To contrast and complement the geo-based wallpapers, we also expanded our work with artists and photographers whose style and range map thematically to Google’s brand—covering themes like exploration, science, and discovery. Jamie Chung’s exclusive Pixel series, New Elements, is an investigation into raw, elemental materials. He photographed water, vapor, iron ore, and ferrofluid to produce a striking range of imagery that is at once intelligent, graphic, and quirky. In contrast, Zack Seckler’s series, Sky High, observes stunning moments of coastal wildlife. Zack’s aerial shots of the South African marshlands build off of our past satellite imagery while adding a more emotional narrative.

Zack Seckler’s Sky High collection.

Sound Design

Today, users are frequently bombarded with sound. By taking a more minimal approach to the arrangements and using a purer sound that resonates well on a device, there’s a greater ability to pop through everyday noise in order to get the user’s attention. What’s more, a device with a small speaker is not going to reproduce the rich sound and playback experience of a home stereo. Complex musical arrangements, big bassy sounds, or sounds that don’t take advantage of the resonance of the device can all be trouble areas on a small speaker.

So when it came to designing sound for Pixel, we carefully considered what its role should be, and how the simple, minimal Google brand could be expressed through sound—starting right when the Pixel powers up. As the playful dots animate into Google’s signature G, the subtle piano sound resolves into a G chord to match. This lightweight form of audible decoration can be heard at other moments too—from the device’s touch sound and the subtle click of the camera shutter, to the clear punctuations of ringtones and alerts.

Ringtones

For example, the Zen ringtone comes in as a minimal interruption and gets increasingly more attention-grabbing. This ringtone started out as a single notification sound, but we quickly recognized that there was room to further develop the pleasant introduction of the bells into a persistent ringtone. Ringtones don’t always have to be serious, so we also wanted to provide light-hearted options like Rrrring that would allow people to express themselves.

Zen

Rrrrring

Alarms

Alarms are used to get the user’s attention or even wake them up. Of course, we want to do this in the most respectful way possible. That’s why Pixel offers a number of options that either ramp up gently or punctuate the air and then pause before resuming, giving users the option to gradually increase the volume on any alarm.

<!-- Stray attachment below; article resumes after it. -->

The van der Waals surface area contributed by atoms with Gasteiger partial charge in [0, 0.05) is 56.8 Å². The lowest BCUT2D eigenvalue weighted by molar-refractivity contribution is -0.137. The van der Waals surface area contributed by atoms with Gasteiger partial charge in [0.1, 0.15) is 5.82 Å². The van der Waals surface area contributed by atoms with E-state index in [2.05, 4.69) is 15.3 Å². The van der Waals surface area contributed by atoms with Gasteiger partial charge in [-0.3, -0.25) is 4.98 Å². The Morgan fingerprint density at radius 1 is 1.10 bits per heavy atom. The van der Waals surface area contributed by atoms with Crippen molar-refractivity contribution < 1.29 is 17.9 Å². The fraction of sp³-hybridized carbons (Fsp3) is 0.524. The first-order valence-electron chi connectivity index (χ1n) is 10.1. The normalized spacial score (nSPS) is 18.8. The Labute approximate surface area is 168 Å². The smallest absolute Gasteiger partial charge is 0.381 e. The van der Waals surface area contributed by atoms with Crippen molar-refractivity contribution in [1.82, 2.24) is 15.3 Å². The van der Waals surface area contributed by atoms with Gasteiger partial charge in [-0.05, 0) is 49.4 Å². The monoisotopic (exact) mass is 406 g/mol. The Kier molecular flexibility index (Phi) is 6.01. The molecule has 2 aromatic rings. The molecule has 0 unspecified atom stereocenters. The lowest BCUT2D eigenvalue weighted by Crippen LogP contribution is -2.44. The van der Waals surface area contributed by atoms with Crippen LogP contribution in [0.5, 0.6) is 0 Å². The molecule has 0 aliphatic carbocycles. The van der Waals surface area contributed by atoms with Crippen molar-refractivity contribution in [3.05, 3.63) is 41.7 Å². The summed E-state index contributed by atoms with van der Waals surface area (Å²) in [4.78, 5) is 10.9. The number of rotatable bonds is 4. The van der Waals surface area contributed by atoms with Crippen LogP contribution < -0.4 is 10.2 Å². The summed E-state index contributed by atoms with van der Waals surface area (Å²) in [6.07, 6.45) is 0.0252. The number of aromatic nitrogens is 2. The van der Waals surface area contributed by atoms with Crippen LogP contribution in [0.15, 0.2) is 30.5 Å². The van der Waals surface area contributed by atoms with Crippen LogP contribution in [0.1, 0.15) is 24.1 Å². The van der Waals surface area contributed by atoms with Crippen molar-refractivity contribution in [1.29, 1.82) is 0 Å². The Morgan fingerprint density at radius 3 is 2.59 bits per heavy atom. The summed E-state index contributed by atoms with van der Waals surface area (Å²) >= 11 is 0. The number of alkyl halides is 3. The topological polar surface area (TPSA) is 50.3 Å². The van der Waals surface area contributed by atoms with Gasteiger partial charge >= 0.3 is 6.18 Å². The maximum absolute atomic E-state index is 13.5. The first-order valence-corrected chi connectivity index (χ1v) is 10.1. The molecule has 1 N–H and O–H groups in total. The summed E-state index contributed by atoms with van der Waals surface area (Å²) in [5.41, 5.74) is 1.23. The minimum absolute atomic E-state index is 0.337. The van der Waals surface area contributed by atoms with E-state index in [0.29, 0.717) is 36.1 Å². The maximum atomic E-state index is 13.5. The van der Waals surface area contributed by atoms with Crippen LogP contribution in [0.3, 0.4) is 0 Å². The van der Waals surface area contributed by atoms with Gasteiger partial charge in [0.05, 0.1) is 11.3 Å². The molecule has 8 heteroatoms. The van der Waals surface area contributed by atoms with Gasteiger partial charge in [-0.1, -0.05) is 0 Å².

Notifications

With notifications, we needed to tread lightly between getting the user’s attention and being overly aggressive. The user will be hearing these sounds throughout the day, potentially often and in succession, in a variety of different environments. A notification sound should alert users that something needs their attention, but should do so in a way that respects the relationship they have with their devices. These sounds should be short, snappy, and audible but not invasive or overly decorative. A minimal approach works well to get “in and out” of the way, like Chime or Trill. As with ringtones, it’s important to provide notification options that incorporate humor or playfulness—like Flick—to show that we don’t take ourselves too seriously. Similar to the elemental exploration of the visuals, the Pixel soundscape draws inspiration from both digital and real-world sources, such as with Flow (alarm sound), Strum (notification), and Summer Nights (ringtone).

Chime

Trill

Flick

Flow

Strum

Summer Nights

The introduction of Pixel marks a new chapter for Google hardware. Traditional user experience was only one facet of shipping a successful product line, and the challenge of expressing our brand in new dimensions was critical to our success. This initiative is the culmination of many designers’ work in a variety of different roles within our organization. As we move forward on this path, we hope Pixel will continue to deliver the simplicity and quality that our customers expect while undeniably reflecting our brand values—right down to the very last pixel.

Contributors
Daniel Walsh
Conor O’Sullivan
  • Sound Design Lead, Google